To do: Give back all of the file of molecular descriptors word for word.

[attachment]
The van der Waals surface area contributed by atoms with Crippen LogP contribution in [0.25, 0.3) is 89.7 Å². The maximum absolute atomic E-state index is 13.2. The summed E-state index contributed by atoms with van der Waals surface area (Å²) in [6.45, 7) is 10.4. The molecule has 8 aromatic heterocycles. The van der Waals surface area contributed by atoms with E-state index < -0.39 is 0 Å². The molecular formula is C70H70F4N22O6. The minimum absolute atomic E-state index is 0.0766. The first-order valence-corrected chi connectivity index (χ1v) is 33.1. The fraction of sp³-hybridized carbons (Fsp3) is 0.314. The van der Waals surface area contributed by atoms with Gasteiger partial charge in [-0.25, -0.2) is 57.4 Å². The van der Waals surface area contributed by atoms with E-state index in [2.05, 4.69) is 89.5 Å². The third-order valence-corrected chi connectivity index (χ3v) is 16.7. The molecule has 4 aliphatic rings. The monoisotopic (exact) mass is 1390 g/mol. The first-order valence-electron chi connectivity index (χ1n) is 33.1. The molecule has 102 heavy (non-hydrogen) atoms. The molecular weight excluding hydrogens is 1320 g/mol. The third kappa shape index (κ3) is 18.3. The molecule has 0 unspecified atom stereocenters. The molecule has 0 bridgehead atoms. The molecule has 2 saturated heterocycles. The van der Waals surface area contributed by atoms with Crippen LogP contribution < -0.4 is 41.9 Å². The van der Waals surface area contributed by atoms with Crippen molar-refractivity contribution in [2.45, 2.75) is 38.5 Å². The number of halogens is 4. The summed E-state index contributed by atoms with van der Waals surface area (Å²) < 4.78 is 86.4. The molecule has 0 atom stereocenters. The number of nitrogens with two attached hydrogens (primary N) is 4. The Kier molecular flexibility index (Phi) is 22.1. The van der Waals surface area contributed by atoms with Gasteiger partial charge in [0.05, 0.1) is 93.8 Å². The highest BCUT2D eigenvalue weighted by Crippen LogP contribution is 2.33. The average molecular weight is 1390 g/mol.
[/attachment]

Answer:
The van der Waals surface area contributed by atoms with Crippen LogP contribution in [0.25, 0.3) is 89.7 Å². The maximum absolute atomic E-state index is 13.2. The summed E-state index contributed by atoms with van der Waals surface area (Å²) in [6.45, 7) is 10.4. The molecule has 8 aromatic heterocycles. The van der Waals surface area contributed by atoms with E-state index < -0.39 is 0 Å². The molecular formula is C70H70F4N22O6. The minimum absolute atomic E-state index is 0.0766. The first-order valence-corrected chi connectivity index (χ1v) is 33.1. The fraction of sp³-hybridized carbons (Fsp3) is 0.314. The van der Waals surface area contributed by atoms with Gasteiger partial charge in [-0.25, -0.2) is 57.4 Å². The van der Waals surface area contributed by atoms with E-state index in [2.05, 4.69) is 89.5 Å². The third-order valence-corrected chi connectivity index (χ3v) is 16.7. The molecule has 4 aliphatic rings. The monoisotopic (exact) mass is 1390 g/mol. The first-order valence-electron chi connectivity index (χ1n) is 33.1. The molecule has 102 heavy (non-hydrogen) atoms. The molecular weight excluding hydrogens is 1320 g/mol. The third kappa shape index (κ3) is 18.3. The molecule has 0 unspecified atom stereocenters. The molecule has 0 bridgehead atoms. The molecule has 2 saturated heterocycles. The van der Waals surface area contributed by atoms with Crippen LogP contribution < -0.4 is 41.9 Å². The van der Waals surface area contributed by atoms with Crippen molar-refractivity contribution in [2.45, 2.75) is 38.5 Å². The number of halogens is 4. The summed E-state index contributed by atoms with van der Waals surface area (Å²) < 4.78 is 86.4. The molecule has 0 atom stereocenters. The number of nitrogens with two attached hydrogens (primary N) is 4. The Kier molecular flexibility index (Phi) is 22.1. The van der Waals surface area contributed by atoms with Gasteiger partial charge in [0.05, 0.1) is 93.8 Å². The highest BCUT2D eigenvalue weighted by Crippen LogP contribution is 2.33. The average molecular weight is 1390 g/mol.